To those of us who value humour at a personal level, it can seem self-evident that humour must be good for us. The use of humour in areas such as health and education that involve potentially vulnerable others, however, requires justification based on more than our personal liking. Research is necessary to test specific claims about the benefits of humour. This approach means we must also consider the negative aspects of humour, including its potential to harm. It means we must not accept a lower standard of scrutiny about evidence than that we would expect in other areas of scholarship. Yet publications on humour too often have been characterized by positive bias, zealous over-interpretations of research outcomes, and unabashed declarations of scientific proof based simply on the use of physiological measures. The larger part of research work on humour is solid, with promising results. Such research encourages those of us working in health and education to extend our application of humour in these areas. A call for rigor in the research context does not mean we should never speculate about the effects of humour on variables such as wellbeing, health, creativity and resilience. This paper extends the above arguments, with examples of my own and others' research on humour in health and education. The paper concludes with an affirmation of the value of humour and laughter in professional contexts, but it also endorses the enjoyment of humour for its own sake occasionally, without the need quantify every effect.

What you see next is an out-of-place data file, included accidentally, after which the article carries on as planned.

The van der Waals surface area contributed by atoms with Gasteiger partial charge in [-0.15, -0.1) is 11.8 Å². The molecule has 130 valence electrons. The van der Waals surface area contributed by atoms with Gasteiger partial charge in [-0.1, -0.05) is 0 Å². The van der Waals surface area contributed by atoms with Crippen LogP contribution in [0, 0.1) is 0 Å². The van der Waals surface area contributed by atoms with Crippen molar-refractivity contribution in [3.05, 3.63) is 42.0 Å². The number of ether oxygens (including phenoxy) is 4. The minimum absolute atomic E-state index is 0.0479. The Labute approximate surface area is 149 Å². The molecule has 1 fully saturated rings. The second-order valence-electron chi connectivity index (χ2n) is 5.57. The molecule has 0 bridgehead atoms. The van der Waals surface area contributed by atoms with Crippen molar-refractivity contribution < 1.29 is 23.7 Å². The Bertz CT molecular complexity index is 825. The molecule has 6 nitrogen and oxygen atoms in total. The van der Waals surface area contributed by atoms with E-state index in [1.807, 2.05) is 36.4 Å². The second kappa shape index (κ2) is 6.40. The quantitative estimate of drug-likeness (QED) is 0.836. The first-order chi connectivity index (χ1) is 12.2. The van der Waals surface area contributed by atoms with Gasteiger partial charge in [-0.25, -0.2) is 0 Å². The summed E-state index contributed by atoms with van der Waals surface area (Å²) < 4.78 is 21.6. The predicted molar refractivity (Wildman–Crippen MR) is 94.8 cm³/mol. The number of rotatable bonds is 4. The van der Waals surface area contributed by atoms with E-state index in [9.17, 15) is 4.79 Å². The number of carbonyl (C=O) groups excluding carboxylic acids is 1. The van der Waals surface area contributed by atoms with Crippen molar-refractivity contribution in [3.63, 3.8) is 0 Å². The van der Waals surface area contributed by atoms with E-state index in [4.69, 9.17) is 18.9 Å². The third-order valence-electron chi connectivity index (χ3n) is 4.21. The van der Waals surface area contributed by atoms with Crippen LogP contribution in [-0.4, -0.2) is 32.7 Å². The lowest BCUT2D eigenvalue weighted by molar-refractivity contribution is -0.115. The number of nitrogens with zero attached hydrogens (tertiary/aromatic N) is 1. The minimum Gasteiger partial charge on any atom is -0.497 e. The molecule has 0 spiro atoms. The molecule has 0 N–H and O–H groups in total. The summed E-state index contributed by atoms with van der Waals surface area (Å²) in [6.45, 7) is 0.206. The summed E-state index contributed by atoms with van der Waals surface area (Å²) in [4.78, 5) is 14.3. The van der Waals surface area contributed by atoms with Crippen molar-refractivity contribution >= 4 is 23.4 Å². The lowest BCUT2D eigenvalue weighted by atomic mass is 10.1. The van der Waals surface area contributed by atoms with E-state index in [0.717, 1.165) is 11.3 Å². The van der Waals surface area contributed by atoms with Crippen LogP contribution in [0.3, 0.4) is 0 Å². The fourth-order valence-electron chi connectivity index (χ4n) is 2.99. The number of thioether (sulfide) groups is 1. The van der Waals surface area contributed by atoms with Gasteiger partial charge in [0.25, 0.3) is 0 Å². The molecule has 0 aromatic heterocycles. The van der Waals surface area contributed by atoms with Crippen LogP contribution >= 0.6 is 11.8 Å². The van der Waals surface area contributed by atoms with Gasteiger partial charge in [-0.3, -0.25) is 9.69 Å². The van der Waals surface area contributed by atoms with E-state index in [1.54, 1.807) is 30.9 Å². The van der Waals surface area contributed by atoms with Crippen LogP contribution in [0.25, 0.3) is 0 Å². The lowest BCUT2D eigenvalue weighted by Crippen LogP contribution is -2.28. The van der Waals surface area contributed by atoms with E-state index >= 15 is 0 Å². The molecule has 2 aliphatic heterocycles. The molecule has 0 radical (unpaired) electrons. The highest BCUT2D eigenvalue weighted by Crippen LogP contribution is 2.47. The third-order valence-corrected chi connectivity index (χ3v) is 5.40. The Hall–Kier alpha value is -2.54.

|Number of pages||12|
|Journal||Australian Journal of Communication|
|Publication status||Published - 2002|